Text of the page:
Mark Willacy [of Australian Broadcasting Corporation] travels to radiation-poisoned Fukushima as few residents return home after evacuation lift. He uncovers startling new evidence of the dangers that still lurk there, and the near insurmountable task of cleaning it up.
Five years after the nuclear meltdown, the Fukushima countryside remains full of radiation and virtually empty of people. As levels spike on the radiation meter at Fukishima a guide from the plant operator TEPCO warns Willacy: "they don’t want to go any further”. “In the beginning I felt lonely", says Naoto Matsumura, described as Japan’s most contaminated person. "But now I’m used to it”. The task of neutralising hundreds of tonnes of melted nuclear fuel turns out to be far greater than previously thought, and may never be fully remedied. Naoto Kan, Japan’s Prime Minister at the time of the crisis and an anti-nuclear convert, believes that "the accident took us to the brink of destruction".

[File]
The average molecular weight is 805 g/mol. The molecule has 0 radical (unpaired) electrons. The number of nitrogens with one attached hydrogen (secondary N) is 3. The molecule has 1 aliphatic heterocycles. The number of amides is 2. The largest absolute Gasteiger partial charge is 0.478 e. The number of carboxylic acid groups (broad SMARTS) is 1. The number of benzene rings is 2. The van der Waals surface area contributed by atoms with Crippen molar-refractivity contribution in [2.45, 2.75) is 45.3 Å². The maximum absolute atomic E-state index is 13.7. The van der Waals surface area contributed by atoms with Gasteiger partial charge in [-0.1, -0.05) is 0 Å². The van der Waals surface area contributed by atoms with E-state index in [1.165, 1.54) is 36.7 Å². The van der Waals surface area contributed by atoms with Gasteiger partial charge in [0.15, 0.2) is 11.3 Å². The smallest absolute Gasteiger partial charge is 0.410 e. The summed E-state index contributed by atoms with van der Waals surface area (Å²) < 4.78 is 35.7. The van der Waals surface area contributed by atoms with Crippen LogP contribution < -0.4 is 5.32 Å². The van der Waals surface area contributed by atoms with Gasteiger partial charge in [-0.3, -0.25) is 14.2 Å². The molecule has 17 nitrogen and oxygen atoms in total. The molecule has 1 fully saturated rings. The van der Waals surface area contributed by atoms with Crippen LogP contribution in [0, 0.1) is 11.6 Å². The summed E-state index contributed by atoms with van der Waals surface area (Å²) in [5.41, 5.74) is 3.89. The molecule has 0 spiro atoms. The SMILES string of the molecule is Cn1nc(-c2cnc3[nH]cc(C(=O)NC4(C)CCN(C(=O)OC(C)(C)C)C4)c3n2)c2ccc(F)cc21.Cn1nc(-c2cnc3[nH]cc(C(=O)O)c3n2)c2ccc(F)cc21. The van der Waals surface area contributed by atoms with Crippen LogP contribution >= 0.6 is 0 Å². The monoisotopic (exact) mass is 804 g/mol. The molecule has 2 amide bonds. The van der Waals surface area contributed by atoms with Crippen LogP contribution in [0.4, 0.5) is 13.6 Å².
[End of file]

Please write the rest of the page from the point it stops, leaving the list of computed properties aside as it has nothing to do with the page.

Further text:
We’ve lived so long under the spell of hierarchy—from god-kings to feudal lords to party bosses—that only recently have we awakened to see not only that “regular” citizens have the capacity for self-governance, but that without their engagement our huge global crises cannot be addressed. The changes needed for human society simply to survive, let alone thrive, are so profound that the only way we will move toward them is if we ourselves, regular citizens, feel meaningful ownership of solutions through direct engagement. Our problems are too big, interrelated, and pervasive to yield to directives from on high.
—Frances Moore Lappé, excerpt from Time for Progressives to Grow Up